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A closer look at NY Gov. Hochul’s proposed budget.
While we previously reported in this newsletter on Gov. Kathy Hochul’s proposedbudget for FY 2025, which she announced last Tuesday, much more information was released by the Division of the Budget late Friday.
Hochul announced last Tuesday that she would propose legislation to increase enforcement and to end the potency tax, you can now read those bills.
The tax proposal is relatively straightforward: replace the potency tax with a 9% wholesale excise tax.
On the enforcement front, the big proposal is to empower localities to shutter shops where unlicensed sales take place. But there are other significant changes, too, that would address barriers to enforcement.
• Language was added to include a “storage facility” as a place where enforcement can take place.
• Language was also added around the unlicensed sale of cannabinoid hemp products.
• As it has been challenging for law enforcement and regulators to determine who owns many of these businesses, language was added to include anyone who qualifies as a “beneficial owner.”
• Language was added to note that certain violations of the law would be considered a “public nuisance.”
• Previously, the language suggested that there could be no “temporary closing order” if a place had “otherwise lawful” activity. Language was added that this only applies if “the unlicensed activity is merely a de minimis part of the business.”
Of course, unlicensed cannabis sellers have proven time and again, in New York and elsewhere, that they can get quite creative with interpretations of the law. So it remains to be seen what new loopholes may emerge.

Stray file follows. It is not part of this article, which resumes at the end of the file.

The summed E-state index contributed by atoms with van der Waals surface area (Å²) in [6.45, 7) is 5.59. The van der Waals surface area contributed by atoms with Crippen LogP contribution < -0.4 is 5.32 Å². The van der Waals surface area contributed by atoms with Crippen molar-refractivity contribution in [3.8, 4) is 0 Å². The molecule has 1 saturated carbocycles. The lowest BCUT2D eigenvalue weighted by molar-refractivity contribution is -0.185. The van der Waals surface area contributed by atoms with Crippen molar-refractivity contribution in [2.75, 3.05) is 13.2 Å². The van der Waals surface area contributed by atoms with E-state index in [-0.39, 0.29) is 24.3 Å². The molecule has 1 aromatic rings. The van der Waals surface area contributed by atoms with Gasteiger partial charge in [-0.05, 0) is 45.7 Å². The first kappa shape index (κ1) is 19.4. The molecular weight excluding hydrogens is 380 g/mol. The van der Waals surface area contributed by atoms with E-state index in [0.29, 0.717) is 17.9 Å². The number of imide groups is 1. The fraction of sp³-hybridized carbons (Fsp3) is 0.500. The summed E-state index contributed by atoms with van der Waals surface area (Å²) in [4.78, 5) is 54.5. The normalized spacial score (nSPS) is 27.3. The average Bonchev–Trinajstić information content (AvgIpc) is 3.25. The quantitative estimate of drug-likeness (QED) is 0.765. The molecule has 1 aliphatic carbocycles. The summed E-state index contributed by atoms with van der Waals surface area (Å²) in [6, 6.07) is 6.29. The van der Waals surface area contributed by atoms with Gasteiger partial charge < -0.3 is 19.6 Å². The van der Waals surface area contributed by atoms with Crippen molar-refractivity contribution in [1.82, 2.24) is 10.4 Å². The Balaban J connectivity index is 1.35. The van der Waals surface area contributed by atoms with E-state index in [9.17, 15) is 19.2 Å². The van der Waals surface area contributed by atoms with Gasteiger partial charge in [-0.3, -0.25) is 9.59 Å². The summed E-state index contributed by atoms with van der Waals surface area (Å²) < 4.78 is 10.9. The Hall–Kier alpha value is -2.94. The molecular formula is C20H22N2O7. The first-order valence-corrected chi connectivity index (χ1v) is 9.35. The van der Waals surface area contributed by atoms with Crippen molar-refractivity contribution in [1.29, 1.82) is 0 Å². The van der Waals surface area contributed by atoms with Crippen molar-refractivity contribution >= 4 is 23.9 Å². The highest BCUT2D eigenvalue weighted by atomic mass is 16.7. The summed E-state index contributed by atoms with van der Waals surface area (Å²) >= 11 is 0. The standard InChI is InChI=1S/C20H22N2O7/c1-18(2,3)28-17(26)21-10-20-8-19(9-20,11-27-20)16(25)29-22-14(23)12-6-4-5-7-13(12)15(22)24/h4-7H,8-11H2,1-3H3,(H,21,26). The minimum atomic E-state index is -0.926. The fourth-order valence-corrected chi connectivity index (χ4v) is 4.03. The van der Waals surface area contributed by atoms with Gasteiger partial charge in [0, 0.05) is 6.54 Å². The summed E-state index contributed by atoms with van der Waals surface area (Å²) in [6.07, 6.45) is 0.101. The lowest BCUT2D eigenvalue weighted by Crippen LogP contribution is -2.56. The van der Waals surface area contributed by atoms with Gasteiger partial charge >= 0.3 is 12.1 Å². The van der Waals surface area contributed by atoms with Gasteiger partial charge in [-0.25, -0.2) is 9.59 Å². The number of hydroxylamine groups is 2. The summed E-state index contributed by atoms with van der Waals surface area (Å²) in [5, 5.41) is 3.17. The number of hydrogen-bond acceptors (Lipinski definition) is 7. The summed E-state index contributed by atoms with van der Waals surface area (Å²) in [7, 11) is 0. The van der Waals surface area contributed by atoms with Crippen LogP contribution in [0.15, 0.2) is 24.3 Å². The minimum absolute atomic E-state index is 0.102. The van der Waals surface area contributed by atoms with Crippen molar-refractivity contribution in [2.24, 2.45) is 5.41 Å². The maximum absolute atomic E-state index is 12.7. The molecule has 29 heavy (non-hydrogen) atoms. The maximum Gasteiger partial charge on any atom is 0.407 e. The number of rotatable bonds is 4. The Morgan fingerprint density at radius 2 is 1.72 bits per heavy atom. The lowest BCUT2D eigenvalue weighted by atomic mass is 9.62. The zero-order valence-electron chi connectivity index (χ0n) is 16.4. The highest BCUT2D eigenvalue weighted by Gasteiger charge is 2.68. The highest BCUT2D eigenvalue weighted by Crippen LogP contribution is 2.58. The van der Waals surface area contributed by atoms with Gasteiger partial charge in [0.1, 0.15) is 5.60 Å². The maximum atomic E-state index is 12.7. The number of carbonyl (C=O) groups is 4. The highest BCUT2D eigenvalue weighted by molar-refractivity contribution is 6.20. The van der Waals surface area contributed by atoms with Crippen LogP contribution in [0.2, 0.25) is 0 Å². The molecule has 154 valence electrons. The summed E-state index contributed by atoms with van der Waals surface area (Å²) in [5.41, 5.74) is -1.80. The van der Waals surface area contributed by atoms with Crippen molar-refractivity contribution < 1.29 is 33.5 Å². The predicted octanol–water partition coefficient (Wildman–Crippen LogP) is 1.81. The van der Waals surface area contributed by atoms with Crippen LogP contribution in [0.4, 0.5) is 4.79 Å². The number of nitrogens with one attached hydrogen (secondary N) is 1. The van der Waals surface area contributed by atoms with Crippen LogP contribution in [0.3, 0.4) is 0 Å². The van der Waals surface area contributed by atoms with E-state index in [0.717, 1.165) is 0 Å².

Hochul also released a more detailed “financial plan,” and here are some highlights:
• Adult use license and application fees: the budget estimates $38 million.
• Adult use THC-based and retail excise taxes: the budget estimates $32 million “during the firstfull year of receipts.” Some of the “net positive impact” will be used to fund localities.
• Adult-use cannabis taxes are estimated to bring in $158 million during the “second fullyear of receipts.”
• School aid is coming from places like commercial and mobile gaming, lottery, and cannabis.
• Medical cannabis is still taxed, and the revenue collected is expected to “moderately decline, in large part due to an overall decline in registered patients.”
NASDA’s Farm Bill priorities include hemp changes.
The National Association of State Departments of Agriculture announced its 2024 “federal policy focus” on Monday, and, unsurprisingly, the new Farm Bill is in the top five.
More specifically, about the Farm Bill, NASDA has ten priorities. Among them is hemp.
NASDA “recommends amending the federal definition of hemp to increase the total THC concentration to one percent or less. Increasing the THC concentration to one percent would enable farmers to plant more seed varieties. This action also retains limits on THC concentration while giving farmers greater assurance their crop will be viable.”
+ More: This isn’t the first time NASDA has made such a recommendation. Back in 2021, Cannabis Wire reported on the group’s vote in favor of this policy position.
CANNRA’s international membership grows.
The Cannabis Regulators Association announced on Monday that the Netherlands has joined as a non-voting member. Last year, Canada did the same.
“As the cannabis, cannabinoid, and hemp industries grow and evolve, it is important that regulators around the globe can learn from each other and better understand how different policy approaches may impact market dynamics, public health and consumer safety, and equity,” said Gillian Schauer, CANNRA’s executive director, in the announcement.
CANNRA also named two new board members who will replace the two members who left their jobs as cannabis regulators last month: Tyler Klimas, formerly with the Nevada Cannabis Compliance Board, and Chris Tholkes, formerly with the Minnesota Office of Medical Cannabis.
The new members are: Kirsten Davis-Franklin, with the Illinois Cannabis Regulation Oversight Office, and Amy Moore, with the Missouri Department of Health and Senior Services.
An excerpt from recent editions of the Cannabis Wire Daily newsletter. Read More